A proposed federal law would allow large trucks to haul two 33-foot trailers. Many believe states should have the authority to make these regulations.
Motorists in Oakland, California, may be accustomed to navigating around large trucks with 28-foot-long twin trailers, although some may be uncomfortable with the length. However, according to the Huffington Post, Congress is considering a bill that would allow trucking companies to extend the length of each trailer to 33 feet. This proposed legislation is the result of the trucking industry’s push to get more freight on the roadways without adding more drivers to the workforce.
Controversies over safety
According to the American Trucking Association, the added length to twin trailers is modest, and the overall weight of the vehicles would not change. However, USA Today reports that highway safety advocates are resisting the efforts on the part of the trucking industry to relax the federal regulations. Instead, these agencies would rather see legislation passed that tightens restrictions and prevents
unsafe trucking practices.
Some feel that current federal regulations are too lax already, and that tractor trailer operators are already at a disadvantage on the highways due to the size of their vehicles. For example, the current weight and length limits create significant stopping distances for tractor trailers. A fully alert operator requires approximately 310 feet to come to a stop from a speed of 60 miles per hour. According to Bloomberg, the group Advocates for Highway and Auto Safety claims that greater lengths will negatively affect both stopping distance and operating safety.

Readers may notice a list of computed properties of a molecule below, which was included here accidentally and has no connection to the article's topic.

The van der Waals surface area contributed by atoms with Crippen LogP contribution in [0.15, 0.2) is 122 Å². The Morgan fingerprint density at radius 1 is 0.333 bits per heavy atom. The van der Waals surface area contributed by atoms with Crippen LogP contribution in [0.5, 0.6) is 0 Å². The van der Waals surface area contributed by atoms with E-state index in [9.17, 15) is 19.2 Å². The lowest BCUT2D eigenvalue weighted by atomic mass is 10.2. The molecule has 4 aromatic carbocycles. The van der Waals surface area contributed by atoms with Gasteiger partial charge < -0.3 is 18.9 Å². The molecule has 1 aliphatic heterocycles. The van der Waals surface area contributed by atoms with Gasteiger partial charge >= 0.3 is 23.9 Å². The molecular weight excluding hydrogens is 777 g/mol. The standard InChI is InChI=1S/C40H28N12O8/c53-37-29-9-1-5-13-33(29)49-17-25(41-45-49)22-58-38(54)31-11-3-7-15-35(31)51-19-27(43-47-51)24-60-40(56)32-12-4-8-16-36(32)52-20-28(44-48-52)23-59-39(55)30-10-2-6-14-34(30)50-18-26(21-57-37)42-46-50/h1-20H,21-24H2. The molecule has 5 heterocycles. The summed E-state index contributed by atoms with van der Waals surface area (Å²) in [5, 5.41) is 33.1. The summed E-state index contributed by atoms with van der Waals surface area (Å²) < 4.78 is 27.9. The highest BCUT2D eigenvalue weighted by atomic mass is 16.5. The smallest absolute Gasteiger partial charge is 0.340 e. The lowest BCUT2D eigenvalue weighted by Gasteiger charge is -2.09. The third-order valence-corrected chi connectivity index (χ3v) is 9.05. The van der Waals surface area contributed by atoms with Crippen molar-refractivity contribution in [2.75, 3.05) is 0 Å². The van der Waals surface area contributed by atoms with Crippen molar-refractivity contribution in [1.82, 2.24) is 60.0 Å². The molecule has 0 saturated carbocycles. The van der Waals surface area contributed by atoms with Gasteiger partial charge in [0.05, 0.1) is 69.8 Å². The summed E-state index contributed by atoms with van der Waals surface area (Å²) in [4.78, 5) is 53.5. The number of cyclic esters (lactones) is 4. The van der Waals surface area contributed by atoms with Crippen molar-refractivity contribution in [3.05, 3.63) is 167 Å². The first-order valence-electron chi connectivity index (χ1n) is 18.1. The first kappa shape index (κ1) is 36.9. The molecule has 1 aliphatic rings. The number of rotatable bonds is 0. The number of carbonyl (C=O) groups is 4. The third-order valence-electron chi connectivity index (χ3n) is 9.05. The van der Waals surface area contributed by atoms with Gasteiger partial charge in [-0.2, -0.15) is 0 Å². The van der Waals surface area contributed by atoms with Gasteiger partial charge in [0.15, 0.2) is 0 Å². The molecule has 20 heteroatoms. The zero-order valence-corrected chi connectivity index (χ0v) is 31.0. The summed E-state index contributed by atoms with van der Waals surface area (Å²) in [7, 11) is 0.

Politicians resist weakened regulations
U.S. Senator Diane Feinstein from California is part of a group of representatives who are taking a stand against the legislation, resisting the potential override of the state’s ability to enforce their own standards, according to Land Line, a business magazine for the trucking industry. California is one of 39 states that has resisted the change by holding to the current 28-foot limit. Sen. Feinstein is calling for more studies to assess the safety of these trucks before the law is passed.
Large truck crash statistics
The most current data collected by the National Highway Traffic Safety Administration shows an estimate of 95,000 injuries and 3,964 fatalities due to
truck accidents in 2013. People in passenger vehicles made up 71 percent of the fatalities, while only 17 percent were in the commercial trucks. Another 11 percent of those killed were pedestrians, pedalcyclists and others who were not occupants of a vehicle.
These thousands of people w ho are injured in truck accidents each year often sustain permanent disabilities, high medical expenses, lost wages and pain and suffering. A personal injury attorney in California may be able to assist victims in obtaining the maximum compensation the law allows.